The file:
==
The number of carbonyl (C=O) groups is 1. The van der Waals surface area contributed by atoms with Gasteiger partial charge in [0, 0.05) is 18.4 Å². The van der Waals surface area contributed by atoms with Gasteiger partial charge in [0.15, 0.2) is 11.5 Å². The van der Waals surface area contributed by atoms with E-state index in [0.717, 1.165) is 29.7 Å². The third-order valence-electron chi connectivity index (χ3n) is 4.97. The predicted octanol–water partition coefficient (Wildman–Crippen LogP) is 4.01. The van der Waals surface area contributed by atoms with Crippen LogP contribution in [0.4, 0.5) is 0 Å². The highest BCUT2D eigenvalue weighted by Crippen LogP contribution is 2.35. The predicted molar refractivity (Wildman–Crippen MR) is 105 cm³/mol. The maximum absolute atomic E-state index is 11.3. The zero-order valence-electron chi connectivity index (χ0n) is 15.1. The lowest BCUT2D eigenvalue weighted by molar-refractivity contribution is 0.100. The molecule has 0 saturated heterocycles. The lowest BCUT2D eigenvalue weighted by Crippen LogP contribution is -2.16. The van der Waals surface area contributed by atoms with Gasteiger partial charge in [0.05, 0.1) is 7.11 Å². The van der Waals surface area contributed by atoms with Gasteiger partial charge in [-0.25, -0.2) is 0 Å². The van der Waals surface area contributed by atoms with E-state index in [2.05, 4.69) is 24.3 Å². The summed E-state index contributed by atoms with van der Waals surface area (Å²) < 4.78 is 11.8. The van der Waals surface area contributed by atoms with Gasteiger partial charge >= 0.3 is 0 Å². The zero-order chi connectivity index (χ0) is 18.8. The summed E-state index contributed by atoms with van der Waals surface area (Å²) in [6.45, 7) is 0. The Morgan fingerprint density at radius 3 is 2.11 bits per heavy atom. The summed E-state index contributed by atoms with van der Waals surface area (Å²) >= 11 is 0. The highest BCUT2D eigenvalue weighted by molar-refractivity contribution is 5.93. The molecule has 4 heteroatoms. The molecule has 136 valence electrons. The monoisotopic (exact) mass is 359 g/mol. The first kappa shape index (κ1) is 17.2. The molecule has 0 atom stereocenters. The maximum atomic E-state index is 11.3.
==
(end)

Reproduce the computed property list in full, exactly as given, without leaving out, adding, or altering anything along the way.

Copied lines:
The number of carbonyl (C=O) groups is 1. The van der Waals surface area contributed by atoms with Gasteiger partial charge in [0, 0.05) is 18.4 Å². The van der Waals surface area contributed by atoms with Gasteiger partial charge in [0.15, 0.2) is 11.5 Å². The van der Waals surface area contributed by atoms with E-state index in [0.717, 1.165) is 29.7 Å². The third-order valence-electron chi connectivity index (χ3n) is 4.97. The predicted octanol–water partition coefficient (Wildman–Crippen LogP) is 4.01. The van der Waals surface area contributed by atoms with Crippen LogP contribution in [0.4, 0.5) is 0 Å². The highest BCUT2D eigenvalue weighted by Crippen LogP contribution is 2.35. The predicted molar refractivity (Wildman–Crippen MR) is 105 cm³/mol. The maximum absolute atomic E-state index is 11.3. The zero-order valence-electron chi connectivity index (χ0n) is 15.1. The lowest BCUT2D eigenvalue weighted by molar-refractivity contribution is 0.100. The molecule has 0 saturated heterocycles. The lowest BCUT2D eigenvalue weighted by Crippen LogP contribution is -2.16. The van der Waals surface area contributed by atoms with Gasteiger partial charge in [0.05, 0.1) is 7.11 Å². The van der Waals surface area contributed by atoms with Gasteiger partial charge in [-0.25, -0.2) is 0 Å². The van der Waals surface area contributed by atoms with E-state index in [2.05, 4.69) is 24.3 Å². The summed E-state index contributed by atoms with van der Waals surface area (Å²) < 4.78 is 11.8. The van der Waals surface area contributed by atoms with Gasteiger partial charge >= 0.3 is 0 Å². The zero-order chi connectivity index (χ0) is 18.8. The summed E-state index contributed by atoms with van der Waals surface area (Å²) in [6.45, 7) is 0. The Morgan fingerprint density at radius 3 is 2.11 bits per heavy atom. The summed E-state index contributed by atoms with van der Waals surface area (Å²) >= 11 is 0. The highest BCUT2D eigenvalue weighted by molar-refractivity contribution is 5.93. The molecule has 4 heteroatoms. The molecule has 136 valence electrons. The monoisotopic (exact) mass is 359 g/mol. The first kappa shape index (κ1) is 17.2. The molecule has 0 atom stereocenters. The maximum atomic E-state index is 11.3.